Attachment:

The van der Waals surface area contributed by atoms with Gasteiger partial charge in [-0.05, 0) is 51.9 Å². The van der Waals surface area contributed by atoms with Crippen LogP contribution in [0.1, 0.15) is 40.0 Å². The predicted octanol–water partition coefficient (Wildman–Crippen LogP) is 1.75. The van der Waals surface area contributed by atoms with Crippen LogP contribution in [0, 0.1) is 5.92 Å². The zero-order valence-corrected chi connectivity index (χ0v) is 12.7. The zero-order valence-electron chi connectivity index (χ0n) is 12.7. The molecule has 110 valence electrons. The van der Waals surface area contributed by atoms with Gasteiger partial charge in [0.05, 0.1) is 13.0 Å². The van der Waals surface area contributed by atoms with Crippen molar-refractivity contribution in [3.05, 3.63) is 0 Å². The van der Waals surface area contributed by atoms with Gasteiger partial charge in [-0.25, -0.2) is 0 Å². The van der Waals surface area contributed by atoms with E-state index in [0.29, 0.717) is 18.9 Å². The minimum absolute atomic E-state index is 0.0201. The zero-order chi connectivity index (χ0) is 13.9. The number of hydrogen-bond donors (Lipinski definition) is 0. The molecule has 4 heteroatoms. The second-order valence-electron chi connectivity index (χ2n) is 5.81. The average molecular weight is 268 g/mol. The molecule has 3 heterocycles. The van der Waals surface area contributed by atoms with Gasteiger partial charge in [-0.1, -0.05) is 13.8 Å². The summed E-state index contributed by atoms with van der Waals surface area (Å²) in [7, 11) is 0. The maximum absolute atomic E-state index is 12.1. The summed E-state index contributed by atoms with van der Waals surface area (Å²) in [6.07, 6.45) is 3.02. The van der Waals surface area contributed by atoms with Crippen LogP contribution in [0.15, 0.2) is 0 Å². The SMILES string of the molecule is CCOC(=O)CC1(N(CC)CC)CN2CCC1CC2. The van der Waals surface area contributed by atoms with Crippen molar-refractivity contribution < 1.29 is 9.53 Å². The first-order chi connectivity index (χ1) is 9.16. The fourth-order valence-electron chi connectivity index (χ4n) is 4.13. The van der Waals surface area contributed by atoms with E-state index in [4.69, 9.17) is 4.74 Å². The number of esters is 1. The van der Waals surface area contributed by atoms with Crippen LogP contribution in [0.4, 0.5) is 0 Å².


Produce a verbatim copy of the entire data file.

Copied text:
The van der Waals surface area contributed by atoms with Gasteiger partial charge in [-0.05, 0) is 51.9 Å². The van der Waals surface area contributed by atoms with Crippen LogP contribution in [0.1, 0.15) is 40.0 Å². The predicted octanol–water partition coefficient (Wildman–Crippen LogP) is 1.75. The van der Waals surface area contributed by atoms with Crippen LogP contribution in [0, 0.1) is 5.92 Å². The zero-order valence-corrected chi connectivity index (χ0v) is 12.7. The zero-order valence-electron chi connectivity index (χ0n) is 12.7. The molecule has 110 valence electrons. The van der Waals surface area contributed by atoms with Gasteiger partial charge in [0.05, 0.1) is 13.0 Å². The van der Waals surface area contributed by atoms with Crippen molar-refractivity contribution in [3.05, 3.63) is 0 Å². The van der Waals surface area contributed by atoms with Gasteiger partial charge in [-0.25, -0.2) is 0 Å². The van der Waals surface area contributed by atoms with E-state index in [0.29, 0.717) is 18.9 Å². The minimum absolute atomic E-state index is 0.0201. The zero-order chi connectivity index (χ0) is 13.9. The number of hydrogen-bond donors (Lipinski definition) is 0. The molecule has 4 heteroatoms. The second-order valence-electron chi connectivity index (χ2n) is 5.81. The average molecular weight is 268 g/mol. The molecule has 3 heterocycles. The van der Waals surface area contributed by atoms with Gasteiger partial charge in [-0.1, -0.05) is 13.8 Å². The summed E-state index contributed by atoms with van der Waals surface area (Å²) in [7, 11) is 0. The maximum absolute atomic E-state index is 12.1. The summed E-state index contributed by atoms with van der Waals surface area (Å²) in [6.07, 6.45) is 3.02. The van der Waals surface area contributed by atoms with Crippen LogP contribution in [0.15, 0.2) is 0 Å². The SMILES string of the molecule is CCOC(=O)CC1(N(CC)CC)CN2CCC1CC2. The van der Waals surface area contributed by atoms with Crippen molar-refractivity contribution < 1.29 is 9.53 Å². The first-order chi connectivity index (χ1) is 9.16. The fourth-order valence-electron chi connectivity index (χ4n) is 4.13. The van der Waals surface area contributed by atoms with E-state index in [4.69, 9.17) is 4.74 Å². The number of esters is 1. The van der Waals surface area contributed by atoms with Crippen LogP contribution in [0.4, 0.5) is 0 Å².